was founded back in 1973, it was one of the only resources old-house owners had to connect with and learn from one another. Fast-forward 36 years to a very different world—the Internet and all the communication forms it's spawned have made it ridiculously easy for all of us old-house lovers to find one another. Blogging, in particular, is now one of the best mediums in which old-house owners can share their successes and failures in the hopes of passing on their experience to those who need it. There are thousands of blogs out there chronicling the ups and downs of old-house restoration; to help you wade through, I thought I'd share a few of my favorites:
Best Advice: Casa Decrepit
The owners of Casa Decrepit, an 1876 Italianate in California, clearly know what their readers want: The front page of their blog has direct links to posts on hard-won lessons and hard-to-find resources. If you don't have time to follow their day-to-day restoration activities (although you should—as their blog name would suggest, this couple entertainingly chronicles their restoration through the lens of good-natured cynicism), you can skip straight to posts on how to save money or adhere to building codes. They've even outlined tips for making sure your marriage weathers the restoration storm—required reading for any couple looking to take the old-house plunge!
Best Cautionary Tale: The Devil Queen
The story of The Devil Queen is almost a textbook definition of Murphy's law: The owners of this Arkansas Queen Anne bought the crumbling house for just $1 and moved it to another site, only to find that everything that could go wrong did. The good news is that they've chronicled every last one of the disasters, from shady contractors to break-ins to blowfly infestations, so that others don't have to learn the hard way.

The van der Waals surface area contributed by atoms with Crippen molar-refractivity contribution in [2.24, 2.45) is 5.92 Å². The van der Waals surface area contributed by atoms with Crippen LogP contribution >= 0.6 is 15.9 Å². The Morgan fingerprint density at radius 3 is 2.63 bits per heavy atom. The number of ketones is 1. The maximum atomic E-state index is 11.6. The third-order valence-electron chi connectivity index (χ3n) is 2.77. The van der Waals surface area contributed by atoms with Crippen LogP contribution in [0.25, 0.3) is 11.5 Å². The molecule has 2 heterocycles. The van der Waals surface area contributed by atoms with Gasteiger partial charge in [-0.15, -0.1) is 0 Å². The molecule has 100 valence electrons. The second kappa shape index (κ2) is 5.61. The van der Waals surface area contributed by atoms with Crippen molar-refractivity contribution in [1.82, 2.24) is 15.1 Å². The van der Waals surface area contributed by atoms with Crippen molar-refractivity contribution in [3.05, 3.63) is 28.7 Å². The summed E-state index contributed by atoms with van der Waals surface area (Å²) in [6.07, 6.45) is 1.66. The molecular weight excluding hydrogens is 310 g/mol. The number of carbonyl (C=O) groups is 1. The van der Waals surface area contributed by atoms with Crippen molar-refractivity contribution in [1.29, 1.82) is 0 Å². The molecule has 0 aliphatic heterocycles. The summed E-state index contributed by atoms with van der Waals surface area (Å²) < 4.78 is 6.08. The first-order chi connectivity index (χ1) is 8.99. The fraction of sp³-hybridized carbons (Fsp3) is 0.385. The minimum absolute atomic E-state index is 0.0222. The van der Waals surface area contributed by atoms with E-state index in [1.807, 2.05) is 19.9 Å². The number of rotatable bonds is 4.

Best Before and After: A Brooklyn Limestone in Progress
Looking at the magazine-ready "after" photos of this Brooklyn townhouse, you'd never guess what a sorry state it was in when the owners purchased it. But their extensive Flickr library of the renovation efforts reveals that, for example, the elegant parlor bathroom that now boasts gleaming penny round tile, luxe marble wainscoting, and a picture-perfect clawfoot tub and pedestal sink was once a filthy pit swathed in a nauseating shade of pink.
Best Interior Design Resource: Retro Renovation
If you're looking for products for your mid-century modern abode, this blog should be your first stop. Homeowner Pam Kreuber (whose own Atomic Age kitchen remodel will provide a healthy dose of inspiration) has amassed a wealth of information on funky mid-century decor. In addition to her regular posts spotlighting new and cool mid-century-styled products, she's also created photo galleries of vintage ads depicting kitchens and bathrooms from the 1940s, '50s, and '60s, plus lists of reproduction products organized by category (flooring, countertops, etc.).
Best How To: Bungalow 23
Photos of beautifully restored homes are great to look at—but they won't do you much good if you don't know how the homeowners got there. Enter Josh of Bungalow 23: He's a Minneapolis DIY-er who meticulously chronicles every bit of the work he undertakes on his 1923 Arts & Crafts home. In addition to detailing projects like replacing a shower valve and patching a drain pipe, he also features regular reviews of his favorite tools.
Most Comprehensive: Enon Hall
Back before most of us even knew what the word "blog" meant, the owners of Enon Hall, an 18th-century family plantation in Virginia, were posting weekly updates about their restoration progress. Although the blog hasn't been updated as frequently since the tide of projects has slowed (the most recent entry dates to October 2008), browsing through almost 10 years of back archives will give you as complete a picture of an old-house restoration as you can find on the web.